how to make aioli and ideas to flavour it


Aioli is a wonderful condiment to add a variety of flavours and is much easier than you may think to make. The flavour is far superior to any shop-bought mayonnaise and well worth the small amount of effort it takes to whip up a batch.

Essentially very similar to each other, the main difference between mayonnaise and aioli is that aioli is made with olive oil and has garlic added. Mayonnaise is a bit lighter, made with vegetable or canola oil and has more flavourings. I love both but do find that aioli made from olive oil only is too intense and bitter for me.

I played around in my kitchen with a variety of combinations and methods, and with this recipe, I used half olive oil and half canola oil to give it a more mellow flavour. I  added lemon juice to give it some zing and a lot of garlic for the flavour (add less if you want it milder).

To make it more foolproof I found that using my food processor was more effective than my hand whisk.

Recipe for a basic aioli (makes 500ml / 2 cups)

  • 2 free range egg yolks at room temperature (as fresh as possible)
  • 1 cup (250ml) Canola oil
  • 1 cup (250ml) olive oil
  • 1 t salt
  • 3 cloves of garlic crushed
  • 1 T lemon juice

Place all the ingredients except the oils into the food processor and mix briefly. While the mixer is on, very slowly add the oil through the spout at the top ensuring that it emulsifies. It will get thicker the more oil you add.  At the end, if you find it a bit thick, add a tablespoon or 2 of warm water to smooth it out. If it splits,  keep mixing and it may come back together, add another egg yolk back into the bowl and re-emulsify with the split mixture.

This is the base aioli that is wonderful on its own or can be tweaked to make a variety of incredible flavours.

You could substitute the lemon with lime, chopped coriander and chopped pickled jalapeno chillis to make a fabulous dipping sauce for fish or prawns. You could do what I did and add already made spicy condiments to the aioli such as:  Harissa paste, chilli sauce, chipotle hot sauce, Tabasco, chopped chipotle in adobo sauce and Sambal Bajak (an Indonesian spicy sauce).  All were totally amazing.

Think of anchovies, capers, pesto, olives, fresh herbs and smoked chilli.

a range of flavoured aioli’s

The applications seem endless to me. I tried the smokey chipotle aioli I made using chipotle in adobo sauce from Mexicorn on a grilled mealie (corn on the cob) and it was delicious. The lime and green chilli aioli was superb with fish.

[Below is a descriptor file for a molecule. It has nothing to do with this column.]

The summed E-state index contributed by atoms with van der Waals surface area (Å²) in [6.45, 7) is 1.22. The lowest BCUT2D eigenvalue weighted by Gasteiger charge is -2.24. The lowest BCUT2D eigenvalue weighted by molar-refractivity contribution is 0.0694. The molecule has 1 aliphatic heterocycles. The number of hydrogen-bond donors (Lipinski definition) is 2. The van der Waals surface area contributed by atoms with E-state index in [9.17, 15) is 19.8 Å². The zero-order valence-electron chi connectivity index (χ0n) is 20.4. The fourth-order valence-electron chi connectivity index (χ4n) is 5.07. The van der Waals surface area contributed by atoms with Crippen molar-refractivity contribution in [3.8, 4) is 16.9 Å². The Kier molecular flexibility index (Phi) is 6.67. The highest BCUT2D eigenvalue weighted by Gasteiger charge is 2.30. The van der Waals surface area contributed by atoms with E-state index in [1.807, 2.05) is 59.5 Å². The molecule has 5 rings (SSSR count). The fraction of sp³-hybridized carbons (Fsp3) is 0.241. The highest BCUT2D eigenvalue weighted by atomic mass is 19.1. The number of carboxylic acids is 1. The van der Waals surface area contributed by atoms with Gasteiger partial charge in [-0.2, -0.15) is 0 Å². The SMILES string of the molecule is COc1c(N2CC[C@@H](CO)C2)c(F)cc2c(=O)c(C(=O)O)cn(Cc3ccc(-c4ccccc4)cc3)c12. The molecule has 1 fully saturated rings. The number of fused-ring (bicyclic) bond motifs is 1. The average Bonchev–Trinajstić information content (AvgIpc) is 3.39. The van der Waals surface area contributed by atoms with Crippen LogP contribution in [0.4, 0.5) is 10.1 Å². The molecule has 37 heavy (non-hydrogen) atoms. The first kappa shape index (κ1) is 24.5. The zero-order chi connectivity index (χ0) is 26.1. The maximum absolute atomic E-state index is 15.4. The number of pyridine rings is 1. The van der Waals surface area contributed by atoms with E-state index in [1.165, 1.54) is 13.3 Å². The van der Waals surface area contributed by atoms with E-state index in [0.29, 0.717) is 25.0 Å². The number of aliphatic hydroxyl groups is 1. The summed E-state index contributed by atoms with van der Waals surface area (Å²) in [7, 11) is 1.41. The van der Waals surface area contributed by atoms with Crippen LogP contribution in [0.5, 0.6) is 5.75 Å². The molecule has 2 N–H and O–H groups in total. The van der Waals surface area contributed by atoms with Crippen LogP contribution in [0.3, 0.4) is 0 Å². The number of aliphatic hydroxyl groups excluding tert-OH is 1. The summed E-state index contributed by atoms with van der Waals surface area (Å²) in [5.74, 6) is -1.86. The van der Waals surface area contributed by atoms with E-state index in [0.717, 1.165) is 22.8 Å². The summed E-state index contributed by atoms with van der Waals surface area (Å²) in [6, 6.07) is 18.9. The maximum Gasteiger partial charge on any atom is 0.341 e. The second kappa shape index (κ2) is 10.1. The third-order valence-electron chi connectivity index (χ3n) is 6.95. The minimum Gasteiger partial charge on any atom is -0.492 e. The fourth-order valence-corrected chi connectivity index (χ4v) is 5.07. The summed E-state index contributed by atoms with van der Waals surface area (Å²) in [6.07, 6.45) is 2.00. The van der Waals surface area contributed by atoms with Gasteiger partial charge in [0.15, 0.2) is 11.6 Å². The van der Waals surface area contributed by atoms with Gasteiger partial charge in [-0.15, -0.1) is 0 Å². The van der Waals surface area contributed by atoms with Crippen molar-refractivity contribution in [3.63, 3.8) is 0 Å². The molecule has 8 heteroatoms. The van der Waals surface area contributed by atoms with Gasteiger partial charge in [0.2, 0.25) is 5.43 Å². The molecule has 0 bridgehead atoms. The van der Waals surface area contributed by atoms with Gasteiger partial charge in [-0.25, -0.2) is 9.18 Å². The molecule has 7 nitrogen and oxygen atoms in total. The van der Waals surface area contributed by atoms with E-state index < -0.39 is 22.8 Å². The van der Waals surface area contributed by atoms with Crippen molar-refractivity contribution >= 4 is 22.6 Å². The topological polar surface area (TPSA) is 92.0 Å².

Use on salads, sandwiches, burgers, wraps or stirred through pasta.

corn on the cob with chipotle aioli



  1. Thank you Sam, certainly a post to bookmark….

  2. Hi Sam, Thanks for spreading the news about aioli. At Escape Caffe we actually make aioli for our chicken mayo, but people used to ask me what is aioli, so I just call it Spanish Chicken Mayo. Sometimes in Spain, they add the sweet pimento paprika to the aioli.

  3. Hi Lameen and *oh wow* on a sweet paprika version. It almost seems like the variations are endless. I loved it with my smoked red bell pepper too and think smoked paprika could also be fantastic. All awesome as a base on a delicious sandwich. I must come and visit you soon 🙂

  4. Barbara Anello says:

    Best aioli recipe I’ve tried to date! Thank you!!! Curious why the 3 options below Submit button include first and second option that are essentially the same with the exception of “by email” and “via email”?

  5. Hi Barbara, thanks and glad you like. I am not too sure re the mechanics of WordPress and my site – sorry (its build in)

  6. Approx. how long does this stay good when kept refrigerated? I would be the only one my house using it and I don’t want it to go to waste!

  7. Hi Denise – the recommendation for fresh mayo is around 2 weeks. as you are dealing with fresh eggs. I however kept mine a bit longer. but it is a problem as it does not contain any preservatives and thus not ideal to keep for ages. It is the same problem I have as I don’t eat enough of it. So I tend to make it when I need it for a recipe and then try and use up the leftovers.

  8. Joseph Gorcsi says:

    Hello, and thank you for the help!
    I work at Bon Appetit and we cook for google in my view

  9. Hi Joseph, yes I guess we all cook for Google 🙂

  10. Hola, soy de Barcelona, Cataluña, de donde es el allioli original. La receta original es huevo, aceite de oliva, sal y ajo, nada más. Todas las variantes que se le puedan hacer, ya no es un allioli.


  11. Bernice Kirk says:

    I had to stop reading. I would NEVER use Canola oil (rapeseed). IT is horrible for you.
    I will have to go another route, like refined coconut oil. NO CORN unless it is ORGANIC, because otherwise it is Genetically Modfied

  12. Hi Bernice – eac to their own I guess. I prefer a neutral oil to 0live oil which I find quite intense.

  13. I am going to make aoli. I love to cook now that I have time to do it (retired, thank goodness).

  14. I hope you enjoy Gerry (and your retirement 🙂

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